Type 1 diabetes: Can insulin-producing cells be regenerated?
(Medical Xpress)—Patrick Collombat, Inserm Research Director and head of the Avenir team at the Institut de Biologie Valrose in Nice, has published new results concerning Type I diabetes. Researchers show that, in mice, the pancreas contains cells capable of being converted into insulin-producing β cells, something that can be done at any age. They also demonstrate that all pancreatic β cells can be regenerated several times and that chemically-induced diabetes in mice can thus be "treated" repeatedly. The challenge for the researchers is now to show that these procedures can be applied to humans.
Their work is published online in the Developmental Cell journal dated 27 June 2013.
Type I diabetes, characterised by the selective loss of pancreatic, insulin-producing ? cells, is a condition that affects more than 30 million people worldwide. Despite current treatments, type I diabetic patients have a life expectancy that is reduced by five to eight years. It is in this context that the Avenir "Diabetes Genetics" team have been working to develop new approaches designed to regenerate these cells.
In 2009, researchers at the Valrose Biology Institute (Inserm/University of Nice Sophia Antipolis) managed to convert glucagon-producing ? cells into ? cells in young mice. Currently, thanks to the use of transgenic mice, they have shown the mechanisms that result in this change of cell identity. These are the very cells of the pancreatic ducts that can be mobilised and literally transformed into ?, then into ? cells, a process that works at any age. The transformation is obtained through the forced activation of the Pax 4 gene in the ? cells of the pancreas. The resulting cascade of events causes the manufacture of brand-new ? cells, thanks to a revival of the development genes. Throughout this process the ? cells are regenerated and gradually adopt the profile of ? cells. This means that the pancreas has a virtually inexhaustible source of cells capable of replacing the ? cells.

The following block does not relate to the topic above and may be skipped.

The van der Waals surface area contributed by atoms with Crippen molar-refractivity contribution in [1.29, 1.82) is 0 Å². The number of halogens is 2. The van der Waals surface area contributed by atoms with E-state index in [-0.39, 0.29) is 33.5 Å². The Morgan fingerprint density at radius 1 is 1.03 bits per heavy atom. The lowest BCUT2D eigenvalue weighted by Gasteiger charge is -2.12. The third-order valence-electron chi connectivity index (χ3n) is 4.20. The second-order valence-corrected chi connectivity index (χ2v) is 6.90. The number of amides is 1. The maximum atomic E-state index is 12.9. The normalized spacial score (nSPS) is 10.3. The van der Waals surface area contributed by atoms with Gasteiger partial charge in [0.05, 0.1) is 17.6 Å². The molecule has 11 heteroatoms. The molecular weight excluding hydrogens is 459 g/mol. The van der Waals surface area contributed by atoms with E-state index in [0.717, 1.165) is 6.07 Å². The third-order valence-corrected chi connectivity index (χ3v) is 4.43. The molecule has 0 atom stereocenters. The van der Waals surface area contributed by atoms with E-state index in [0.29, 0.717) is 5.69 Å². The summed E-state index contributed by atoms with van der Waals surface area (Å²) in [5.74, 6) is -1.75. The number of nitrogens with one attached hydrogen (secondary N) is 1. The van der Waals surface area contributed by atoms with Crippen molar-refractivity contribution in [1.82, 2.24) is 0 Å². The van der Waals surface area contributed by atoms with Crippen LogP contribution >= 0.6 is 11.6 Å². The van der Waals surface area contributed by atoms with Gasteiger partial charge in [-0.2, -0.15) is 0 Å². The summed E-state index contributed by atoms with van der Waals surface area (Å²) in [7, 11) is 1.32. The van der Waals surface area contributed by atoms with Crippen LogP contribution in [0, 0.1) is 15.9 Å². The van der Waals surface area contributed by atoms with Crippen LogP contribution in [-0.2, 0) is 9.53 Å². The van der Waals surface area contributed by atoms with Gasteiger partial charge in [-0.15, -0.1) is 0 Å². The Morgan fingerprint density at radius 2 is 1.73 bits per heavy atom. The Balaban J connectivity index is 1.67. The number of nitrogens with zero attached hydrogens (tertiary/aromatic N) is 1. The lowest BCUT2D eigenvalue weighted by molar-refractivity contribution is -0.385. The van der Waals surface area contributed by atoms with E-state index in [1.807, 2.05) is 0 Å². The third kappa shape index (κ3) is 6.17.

By artificially creating type I diabetes in mice, "we also showed that all the pancreatic ? cells could be regenerated at least three times using this mechanism. Diabetes, induced in this way in the mouse, can be literally "treated" multiple times thanks to the new stock of functional, insulin-producing ? cells" explains Patrick Collombat, INSERM research director and principal author of the study.
These promising results obtained in the mouse suggest that the pancreas contains cells that can regenerate several times those ? cells lost in type I diabetics.
"We are currently working on the possibility of inducing such regeneration by using pharmacological molecules. Thanks to this new data, we shall be concentrating in future years on determining whether these processes can also be made to work in humans, a real challenge in offering better treatments for type I diabetes", he concludes.